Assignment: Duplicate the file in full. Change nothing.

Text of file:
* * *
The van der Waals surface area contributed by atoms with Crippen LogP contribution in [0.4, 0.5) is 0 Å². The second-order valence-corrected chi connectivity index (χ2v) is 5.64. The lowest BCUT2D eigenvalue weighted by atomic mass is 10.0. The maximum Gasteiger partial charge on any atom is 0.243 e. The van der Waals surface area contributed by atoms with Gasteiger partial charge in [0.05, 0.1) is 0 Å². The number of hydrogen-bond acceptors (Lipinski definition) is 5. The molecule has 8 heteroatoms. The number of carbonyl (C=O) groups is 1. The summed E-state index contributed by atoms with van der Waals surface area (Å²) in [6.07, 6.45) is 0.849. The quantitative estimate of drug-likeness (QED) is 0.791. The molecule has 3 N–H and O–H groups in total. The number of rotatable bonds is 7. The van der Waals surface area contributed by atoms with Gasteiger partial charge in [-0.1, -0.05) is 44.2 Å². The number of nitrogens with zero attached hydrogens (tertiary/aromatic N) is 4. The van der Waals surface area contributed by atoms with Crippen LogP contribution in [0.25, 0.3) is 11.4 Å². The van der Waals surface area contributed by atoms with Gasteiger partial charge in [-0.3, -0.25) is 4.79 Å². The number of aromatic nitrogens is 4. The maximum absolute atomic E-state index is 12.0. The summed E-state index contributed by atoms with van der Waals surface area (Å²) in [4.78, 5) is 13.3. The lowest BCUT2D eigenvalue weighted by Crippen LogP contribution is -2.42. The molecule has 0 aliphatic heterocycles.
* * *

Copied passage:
The van der Waals surface area contributed by atoms with Crippen LogP contribution in [0.4, 0.5) is 0 Å². The second-order valence-corrected chi connectivity index (χ2v) is 5.64. The lowest BCUT2D eigenvalue weighted by atomic mass is 10.0. The maximum Gasteiger partial charge on any atom is 0.243 e. The van der Waals surface area contributed by atoms with Gasteiger partial charge in [0.05, 0.1) is 0 Å². The number of hydrogen-bond acceptors (Lipinski definition) is 5. The molecule has 8 heteroatoms. The number of carbonyl (C=O) groups is 1. The summed E-state index contributed by atoms with van der Waals surface area (Å²) in [6.07, 6.45) is 0.849. The quantitative estimate of drug-likeness (QED) is 0.791. The molecule has 3 N–H and O–H groups in total. The number of rotatable bonds is 7. The van der Waals surface area contributed by atoms with Gasteiger partial charge in [-0.1, -0.05) is 44.2 Å². The number of nitrogens with zero attached hydrogens (tertiary/aromatic N) is 4. The van der Waals surface area contributed by atoms with Crippen LogP contribution in [0.25, 0.3) is 11.4 Å². The van der Waals surface area contributed by atoms with Gasteiger partial charge in [-0.3, -0.25) is 4.79 Å². The number of aromatic nitrogens is 4. The maximum absolute atomic E-state index is 12.0. The summed E-state index contributed by atoms with van der Waals surface area (Å²) in [4.78, 5) is 13.3. The lowest BCUT2D eigenvalue weighted by Crippen LogP contribution is -2.42. The molecule has 0 aliphatic heterocycles.